A Commonwealth mediation team at the weekend stepped into Swaziland's "rule of law" crisis by bringing King Mswati III together with five of the six South African judges who resigned from the country's Court of Appeal.
But while the government has agreed to temporarily abide by some of the court's earlier decisions, the judges said they would not return to work until the palace displayed a greater commitment to the rule of law.
There has been no Court of Appeal, the kingdom's highest judicial body, since the six-judge bench resigned en masse in November after the palace insisted that traditional authorities were more powerful than the courts.
Prime Minister Sibusiso Dlamini issued a statement on 28 November rejecting two appeal court rulings, and blasted the judges as foreigners influenced by an unnamed agenda to compromise Swaziland's absolute monarchy.
"Government is not prepared to sit idle and allow judges to take some of the king's powers, which were granted to him by the Swazi Nation," Dlamini said.
The appeal court had ruled that King Mswati had no authority to decree that certain criminal suspects could be jailed without bail until their trials. The prime minister also said the government would not recognise a court ruling affirming a contempt of court judgment against the police commissioner who prohibited the return of 200 people, evicted when they refused to be subjects of the king's brother, Prince Maguga Dlamini, appointed by Mswati to displace their chief.
Appeal court president, Judge R.N. Leon, condemned the government before leaving the country. "The suggestion that the judges of the Court of Appeal are influenced by forces outside the system and have not acted independently is rejected with the contempt it deserves. The statement that the government of Swaziland does not intend to recognise the two judgments of the Court of Appeal is intolerable," he said.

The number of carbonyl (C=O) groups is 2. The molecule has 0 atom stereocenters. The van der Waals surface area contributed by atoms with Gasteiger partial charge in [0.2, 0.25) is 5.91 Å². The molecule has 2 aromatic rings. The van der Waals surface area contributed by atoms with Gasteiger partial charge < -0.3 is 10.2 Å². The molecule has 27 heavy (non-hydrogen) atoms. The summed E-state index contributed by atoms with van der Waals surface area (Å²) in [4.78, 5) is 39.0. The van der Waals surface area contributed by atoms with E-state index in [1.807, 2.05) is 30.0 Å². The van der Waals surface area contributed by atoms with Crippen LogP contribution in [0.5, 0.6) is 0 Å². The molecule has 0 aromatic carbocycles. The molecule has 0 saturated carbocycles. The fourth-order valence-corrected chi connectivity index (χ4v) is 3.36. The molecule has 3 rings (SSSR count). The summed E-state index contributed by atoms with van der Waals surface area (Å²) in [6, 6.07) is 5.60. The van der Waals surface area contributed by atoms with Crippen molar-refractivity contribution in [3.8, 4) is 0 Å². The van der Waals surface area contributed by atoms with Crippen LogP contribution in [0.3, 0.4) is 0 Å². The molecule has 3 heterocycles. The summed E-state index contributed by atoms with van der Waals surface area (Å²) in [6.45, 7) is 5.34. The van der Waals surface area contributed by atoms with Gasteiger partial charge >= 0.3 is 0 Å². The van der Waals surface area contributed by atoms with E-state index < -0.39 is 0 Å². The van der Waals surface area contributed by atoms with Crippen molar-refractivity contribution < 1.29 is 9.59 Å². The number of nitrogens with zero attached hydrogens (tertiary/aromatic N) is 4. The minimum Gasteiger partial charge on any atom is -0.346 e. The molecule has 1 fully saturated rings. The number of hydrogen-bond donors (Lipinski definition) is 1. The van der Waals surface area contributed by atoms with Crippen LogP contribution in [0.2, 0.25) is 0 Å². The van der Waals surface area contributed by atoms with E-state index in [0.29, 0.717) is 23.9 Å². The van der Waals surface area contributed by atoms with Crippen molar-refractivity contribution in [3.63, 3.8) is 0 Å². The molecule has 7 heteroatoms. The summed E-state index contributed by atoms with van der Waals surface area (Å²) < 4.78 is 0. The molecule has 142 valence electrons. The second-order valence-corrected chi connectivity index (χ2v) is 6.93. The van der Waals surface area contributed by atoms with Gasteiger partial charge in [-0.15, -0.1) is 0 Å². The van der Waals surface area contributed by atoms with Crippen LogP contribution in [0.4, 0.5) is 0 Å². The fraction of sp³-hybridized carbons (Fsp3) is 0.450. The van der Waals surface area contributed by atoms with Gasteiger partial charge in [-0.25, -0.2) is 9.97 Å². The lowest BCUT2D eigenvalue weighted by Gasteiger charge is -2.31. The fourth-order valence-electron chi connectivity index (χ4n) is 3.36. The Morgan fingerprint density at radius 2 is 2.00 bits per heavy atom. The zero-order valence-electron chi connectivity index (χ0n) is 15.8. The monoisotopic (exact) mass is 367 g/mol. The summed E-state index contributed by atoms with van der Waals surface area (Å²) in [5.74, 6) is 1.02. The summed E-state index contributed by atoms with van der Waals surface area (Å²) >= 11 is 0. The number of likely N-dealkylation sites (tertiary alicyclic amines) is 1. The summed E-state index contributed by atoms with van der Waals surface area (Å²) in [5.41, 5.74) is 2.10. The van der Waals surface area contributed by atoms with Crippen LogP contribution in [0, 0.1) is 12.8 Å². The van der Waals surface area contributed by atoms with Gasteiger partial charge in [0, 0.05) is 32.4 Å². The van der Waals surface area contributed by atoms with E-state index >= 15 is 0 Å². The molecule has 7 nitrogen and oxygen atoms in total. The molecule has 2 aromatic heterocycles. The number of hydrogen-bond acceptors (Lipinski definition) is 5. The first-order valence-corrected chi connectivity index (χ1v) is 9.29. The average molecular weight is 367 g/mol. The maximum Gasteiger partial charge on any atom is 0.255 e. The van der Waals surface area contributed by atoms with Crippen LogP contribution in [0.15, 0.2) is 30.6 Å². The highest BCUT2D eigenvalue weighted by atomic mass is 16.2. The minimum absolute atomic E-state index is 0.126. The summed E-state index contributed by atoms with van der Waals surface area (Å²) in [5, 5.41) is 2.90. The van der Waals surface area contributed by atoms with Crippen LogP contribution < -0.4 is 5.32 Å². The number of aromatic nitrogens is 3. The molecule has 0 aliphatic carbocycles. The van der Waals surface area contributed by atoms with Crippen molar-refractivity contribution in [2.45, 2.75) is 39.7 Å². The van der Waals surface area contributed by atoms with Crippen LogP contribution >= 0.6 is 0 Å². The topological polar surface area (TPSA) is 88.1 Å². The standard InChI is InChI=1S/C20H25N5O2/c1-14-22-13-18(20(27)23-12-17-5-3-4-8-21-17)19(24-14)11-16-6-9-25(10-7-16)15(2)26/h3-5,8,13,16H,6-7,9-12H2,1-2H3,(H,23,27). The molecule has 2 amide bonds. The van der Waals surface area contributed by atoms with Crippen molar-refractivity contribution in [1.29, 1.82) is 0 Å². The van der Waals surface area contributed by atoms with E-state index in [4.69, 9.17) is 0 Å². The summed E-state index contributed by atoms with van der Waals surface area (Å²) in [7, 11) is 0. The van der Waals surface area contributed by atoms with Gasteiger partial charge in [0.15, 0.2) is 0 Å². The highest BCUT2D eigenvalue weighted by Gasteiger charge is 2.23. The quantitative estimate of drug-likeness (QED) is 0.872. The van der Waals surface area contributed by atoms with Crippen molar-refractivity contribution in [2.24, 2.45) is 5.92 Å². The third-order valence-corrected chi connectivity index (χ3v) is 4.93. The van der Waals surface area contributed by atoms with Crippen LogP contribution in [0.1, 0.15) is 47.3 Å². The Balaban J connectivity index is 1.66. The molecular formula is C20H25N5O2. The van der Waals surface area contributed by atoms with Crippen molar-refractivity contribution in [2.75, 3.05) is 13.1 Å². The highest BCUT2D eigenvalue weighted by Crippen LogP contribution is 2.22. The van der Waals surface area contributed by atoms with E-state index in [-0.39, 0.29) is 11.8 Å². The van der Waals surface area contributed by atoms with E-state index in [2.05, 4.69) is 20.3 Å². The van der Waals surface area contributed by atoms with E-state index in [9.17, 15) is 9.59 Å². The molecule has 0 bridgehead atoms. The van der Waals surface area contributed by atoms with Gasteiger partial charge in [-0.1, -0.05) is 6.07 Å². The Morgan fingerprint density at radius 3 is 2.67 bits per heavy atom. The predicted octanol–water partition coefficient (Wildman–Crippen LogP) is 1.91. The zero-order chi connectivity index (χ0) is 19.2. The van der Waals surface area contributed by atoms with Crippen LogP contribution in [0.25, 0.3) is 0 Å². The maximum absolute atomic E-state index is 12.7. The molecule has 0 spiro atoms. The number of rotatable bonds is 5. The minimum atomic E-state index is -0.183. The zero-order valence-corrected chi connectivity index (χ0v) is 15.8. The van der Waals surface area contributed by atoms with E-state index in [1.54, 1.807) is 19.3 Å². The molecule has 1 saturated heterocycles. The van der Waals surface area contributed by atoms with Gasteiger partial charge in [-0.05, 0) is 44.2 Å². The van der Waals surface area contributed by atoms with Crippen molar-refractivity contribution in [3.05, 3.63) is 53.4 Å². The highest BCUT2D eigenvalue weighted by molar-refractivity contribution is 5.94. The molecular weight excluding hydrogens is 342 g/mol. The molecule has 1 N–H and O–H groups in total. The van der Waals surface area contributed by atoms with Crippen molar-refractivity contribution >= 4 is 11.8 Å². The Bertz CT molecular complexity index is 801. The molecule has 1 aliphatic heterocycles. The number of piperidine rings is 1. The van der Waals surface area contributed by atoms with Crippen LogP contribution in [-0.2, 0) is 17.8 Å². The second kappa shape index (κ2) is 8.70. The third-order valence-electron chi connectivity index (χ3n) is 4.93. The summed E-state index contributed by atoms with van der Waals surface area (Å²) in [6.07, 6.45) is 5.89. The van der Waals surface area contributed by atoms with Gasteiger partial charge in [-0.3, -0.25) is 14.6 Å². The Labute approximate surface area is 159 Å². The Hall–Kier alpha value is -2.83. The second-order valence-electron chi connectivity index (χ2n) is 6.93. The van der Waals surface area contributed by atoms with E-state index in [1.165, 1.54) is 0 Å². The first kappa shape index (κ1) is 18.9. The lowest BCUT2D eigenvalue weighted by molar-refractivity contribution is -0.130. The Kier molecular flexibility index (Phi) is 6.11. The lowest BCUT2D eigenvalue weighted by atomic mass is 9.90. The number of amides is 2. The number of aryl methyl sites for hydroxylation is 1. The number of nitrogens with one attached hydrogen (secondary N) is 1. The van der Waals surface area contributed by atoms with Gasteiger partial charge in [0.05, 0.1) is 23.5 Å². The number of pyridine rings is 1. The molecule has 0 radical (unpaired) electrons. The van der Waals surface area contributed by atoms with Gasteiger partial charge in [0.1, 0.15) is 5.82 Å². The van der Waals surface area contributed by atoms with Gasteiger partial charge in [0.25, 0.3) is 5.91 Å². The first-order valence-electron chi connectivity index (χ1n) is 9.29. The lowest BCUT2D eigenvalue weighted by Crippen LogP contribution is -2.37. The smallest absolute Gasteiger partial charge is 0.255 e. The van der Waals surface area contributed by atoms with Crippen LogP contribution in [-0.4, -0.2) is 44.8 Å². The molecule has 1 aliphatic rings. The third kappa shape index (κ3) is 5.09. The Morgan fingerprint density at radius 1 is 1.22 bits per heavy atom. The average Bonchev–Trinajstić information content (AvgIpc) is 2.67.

"The Swaziland Law Society, foreign governments, and all international judicial bodies have condemned the Swazi government for disrespecting court rulings the palace dislikes, and have called on government to reverse the prime minister's decision. They were ignored until the king went to England, and heard for the first time [of] the damage the crisis is causing Swaziland," a source with the law society told IRIN.
While visiting England last week, King Mswati was reportedly urged by Commonwealth officials to resolve the legal crisis.
"His Majesty's government wishes it known that it unconditionally retracts the [prime minister's] 28 November statement that the judges of the Court of Appeal were influenced by external forces in their work, and that they were not independent in forming those judgments in question," Attorney-General Phesheya Dlamini - himself embroiled in the rule of law controversy after he told high court judges to drop a case sensitive to King Mswati - said in a statement at the weekend.
"One really has to thank His Majesty for his wisdom in trying to resolve the crisis [by] requesting the Commonwealth secretariat to intervene - an indication that he is committed in resolving the impasse between the judiciary and executive," Commonwealth official, professor Ade Adefuye, said after the meetings.
However, negotiations to restart the Court of Appeal also include issues surrounding the government's firing of judicial officers.
Earlier this year the palace purged high court justice Thomas Masuku, whose independent stance had reportedly bothered royal authorities, and Chief Justice Stanley Sapire, who found opposition leader Mario Masuku innocent of sedition charges last August.
The Swaziland Law Society criticised as irregular the appointment of high court judges Kenneth Nkambule and John Shabangu, and urged Swazi lawyers to boycott court proceedings before these justices.
Arrest warrants were issued for two lawyers who refused to appear before Nkhambule and Shabangu.
The former appeal court judges demanded that the arrest warrants be withdrawn, but as of Monday this had not been done. The judges also insisted that all criminal defendants who had been granted bail be released within 48 hours. As of Monday afternoon, none had been set free.
The attorney-general said in his statement their release would be imminent, but gave no timetable.